St. Augustine and His Mother via Jane English

This paper discusses St. Augustine’s relationship with his mother Monica as revealed in the Confessions, and relates that to Jane English’s article. (5+ pages; 2 sources; MLA citation style)

I Introduction

In his Confessions, St. Augustine tells us of the devotion between himself and his mother, Monica. In her article “What Adult Children Owe to their Parents,” Jane English takes a different tack when discussing that relationship, arguing that it should be love, not the concept of paying back favors rendered that dictates the child’s actions.
This paper will both Augustine and Monica, and the article, briefly, then develop an argument either for or against using English’s model to describe this particular relationship.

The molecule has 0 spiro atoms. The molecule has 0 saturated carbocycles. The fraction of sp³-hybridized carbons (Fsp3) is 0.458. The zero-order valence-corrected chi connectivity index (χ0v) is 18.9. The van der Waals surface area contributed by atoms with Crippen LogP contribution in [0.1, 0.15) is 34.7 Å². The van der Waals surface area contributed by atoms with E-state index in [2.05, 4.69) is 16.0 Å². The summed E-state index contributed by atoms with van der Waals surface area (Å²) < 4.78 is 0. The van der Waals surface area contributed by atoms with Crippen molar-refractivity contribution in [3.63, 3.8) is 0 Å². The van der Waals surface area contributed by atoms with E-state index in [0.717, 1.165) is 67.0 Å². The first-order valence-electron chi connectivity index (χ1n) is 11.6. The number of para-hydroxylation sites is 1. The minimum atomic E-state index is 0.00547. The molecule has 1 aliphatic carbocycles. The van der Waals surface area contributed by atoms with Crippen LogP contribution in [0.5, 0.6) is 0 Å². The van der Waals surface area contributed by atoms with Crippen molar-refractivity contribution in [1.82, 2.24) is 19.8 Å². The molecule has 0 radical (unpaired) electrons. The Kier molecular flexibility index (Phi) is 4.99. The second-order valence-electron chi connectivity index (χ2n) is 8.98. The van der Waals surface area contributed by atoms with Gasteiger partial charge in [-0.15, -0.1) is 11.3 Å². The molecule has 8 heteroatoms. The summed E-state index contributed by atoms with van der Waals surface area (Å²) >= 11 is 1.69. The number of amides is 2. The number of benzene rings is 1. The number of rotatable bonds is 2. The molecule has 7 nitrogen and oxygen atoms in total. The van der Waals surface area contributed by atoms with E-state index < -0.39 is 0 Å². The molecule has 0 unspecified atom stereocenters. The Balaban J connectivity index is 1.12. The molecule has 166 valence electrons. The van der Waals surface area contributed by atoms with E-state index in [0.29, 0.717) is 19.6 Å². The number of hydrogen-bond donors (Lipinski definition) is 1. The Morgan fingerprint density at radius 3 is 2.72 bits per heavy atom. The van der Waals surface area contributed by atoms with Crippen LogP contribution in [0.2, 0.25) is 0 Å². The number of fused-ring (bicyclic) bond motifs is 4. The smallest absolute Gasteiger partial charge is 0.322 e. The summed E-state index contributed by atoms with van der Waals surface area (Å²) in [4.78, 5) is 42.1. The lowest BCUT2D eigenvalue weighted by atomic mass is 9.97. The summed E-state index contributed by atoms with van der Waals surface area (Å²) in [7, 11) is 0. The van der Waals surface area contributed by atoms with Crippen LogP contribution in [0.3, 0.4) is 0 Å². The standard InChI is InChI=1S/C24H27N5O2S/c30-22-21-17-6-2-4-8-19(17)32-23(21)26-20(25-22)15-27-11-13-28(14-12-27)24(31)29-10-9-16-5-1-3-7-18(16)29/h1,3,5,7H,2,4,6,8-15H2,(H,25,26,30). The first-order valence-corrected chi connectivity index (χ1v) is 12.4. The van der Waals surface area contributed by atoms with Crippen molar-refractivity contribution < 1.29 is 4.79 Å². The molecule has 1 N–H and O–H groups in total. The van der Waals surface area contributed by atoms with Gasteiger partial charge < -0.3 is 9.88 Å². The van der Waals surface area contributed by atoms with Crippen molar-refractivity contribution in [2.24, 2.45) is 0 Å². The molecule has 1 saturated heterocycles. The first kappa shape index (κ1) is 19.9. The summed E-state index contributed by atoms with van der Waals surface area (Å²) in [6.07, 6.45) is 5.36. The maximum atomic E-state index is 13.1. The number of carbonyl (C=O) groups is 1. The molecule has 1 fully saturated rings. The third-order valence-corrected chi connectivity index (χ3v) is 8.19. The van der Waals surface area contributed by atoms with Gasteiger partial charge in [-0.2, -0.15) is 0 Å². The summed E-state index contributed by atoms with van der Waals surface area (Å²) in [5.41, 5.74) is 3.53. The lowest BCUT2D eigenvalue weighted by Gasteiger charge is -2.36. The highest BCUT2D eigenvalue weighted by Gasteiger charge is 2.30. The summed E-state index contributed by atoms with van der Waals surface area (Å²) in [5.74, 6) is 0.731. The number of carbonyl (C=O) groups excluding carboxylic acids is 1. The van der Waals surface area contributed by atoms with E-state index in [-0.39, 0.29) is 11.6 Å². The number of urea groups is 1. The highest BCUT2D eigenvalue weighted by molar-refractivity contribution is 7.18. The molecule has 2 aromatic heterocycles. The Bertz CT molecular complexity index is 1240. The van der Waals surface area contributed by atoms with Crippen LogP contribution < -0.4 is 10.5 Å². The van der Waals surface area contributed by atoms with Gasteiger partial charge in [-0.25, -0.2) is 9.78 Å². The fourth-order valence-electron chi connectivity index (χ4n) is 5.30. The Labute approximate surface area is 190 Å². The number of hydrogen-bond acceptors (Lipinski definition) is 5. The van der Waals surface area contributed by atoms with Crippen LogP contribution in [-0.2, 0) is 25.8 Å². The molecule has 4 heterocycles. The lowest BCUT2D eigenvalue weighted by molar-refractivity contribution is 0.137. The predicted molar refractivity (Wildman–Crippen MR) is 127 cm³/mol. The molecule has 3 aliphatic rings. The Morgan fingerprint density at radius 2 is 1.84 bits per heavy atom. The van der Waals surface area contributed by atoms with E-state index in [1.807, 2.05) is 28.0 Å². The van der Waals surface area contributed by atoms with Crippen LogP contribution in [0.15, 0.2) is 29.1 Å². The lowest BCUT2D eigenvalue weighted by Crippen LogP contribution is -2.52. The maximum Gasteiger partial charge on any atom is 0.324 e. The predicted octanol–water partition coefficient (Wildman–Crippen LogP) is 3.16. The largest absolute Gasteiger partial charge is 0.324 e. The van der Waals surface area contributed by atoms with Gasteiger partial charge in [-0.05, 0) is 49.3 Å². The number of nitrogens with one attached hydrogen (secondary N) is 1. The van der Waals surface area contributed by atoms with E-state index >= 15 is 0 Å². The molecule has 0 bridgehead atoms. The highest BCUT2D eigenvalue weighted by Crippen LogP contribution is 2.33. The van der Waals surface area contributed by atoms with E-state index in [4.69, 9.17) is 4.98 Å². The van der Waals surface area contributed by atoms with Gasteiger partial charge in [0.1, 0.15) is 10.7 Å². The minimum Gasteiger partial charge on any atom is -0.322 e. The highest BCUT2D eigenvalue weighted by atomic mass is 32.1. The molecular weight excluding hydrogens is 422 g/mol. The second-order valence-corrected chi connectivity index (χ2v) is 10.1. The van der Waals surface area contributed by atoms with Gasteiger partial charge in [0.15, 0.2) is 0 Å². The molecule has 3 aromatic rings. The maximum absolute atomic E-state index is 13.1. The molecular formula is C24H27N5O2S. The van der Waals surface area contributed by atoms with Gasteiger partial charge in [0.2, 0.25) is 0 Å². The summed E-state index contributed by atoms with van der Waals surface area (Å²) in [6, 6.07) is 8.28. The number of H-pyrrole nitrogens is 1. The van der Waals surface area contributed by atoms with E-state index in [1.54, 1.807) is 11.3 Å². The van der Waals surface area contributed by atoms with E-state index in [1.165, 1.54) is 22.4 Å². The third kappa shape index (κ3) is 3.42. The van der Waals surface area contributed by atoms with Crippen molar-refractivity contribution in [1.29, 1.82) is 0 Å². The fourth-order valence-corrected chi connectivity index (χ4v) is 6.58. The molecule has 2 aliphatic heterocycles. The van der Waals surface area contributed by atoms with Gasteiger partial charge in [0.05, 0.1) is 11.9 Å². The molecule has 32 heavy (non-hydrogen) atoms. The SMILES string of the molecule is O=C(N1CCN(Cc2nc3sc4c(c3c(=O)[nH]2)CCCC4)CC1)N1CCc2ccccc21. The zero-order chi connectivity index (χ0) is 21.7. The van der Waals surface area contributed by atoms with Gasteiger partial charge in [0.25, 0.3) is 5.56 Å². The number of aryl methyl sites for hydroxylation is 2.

II Comments on Augustine and Monica

The relationship between St. Augustine and his mother, Monica, as described in his Confessions, is a close and yet somewhat troubled one. Monica apparently spends most of her time praying that her son will turn away from the pleasures of the flesh and find God. This makes her seems like a completely selfless, devoted and loving woman. Unfortunately, since the Confessions are written in the first person, we have no one but Augustine to tell us about Monica. We see her through his eyes only and that means that of necessity we are not getting a complete picture of her.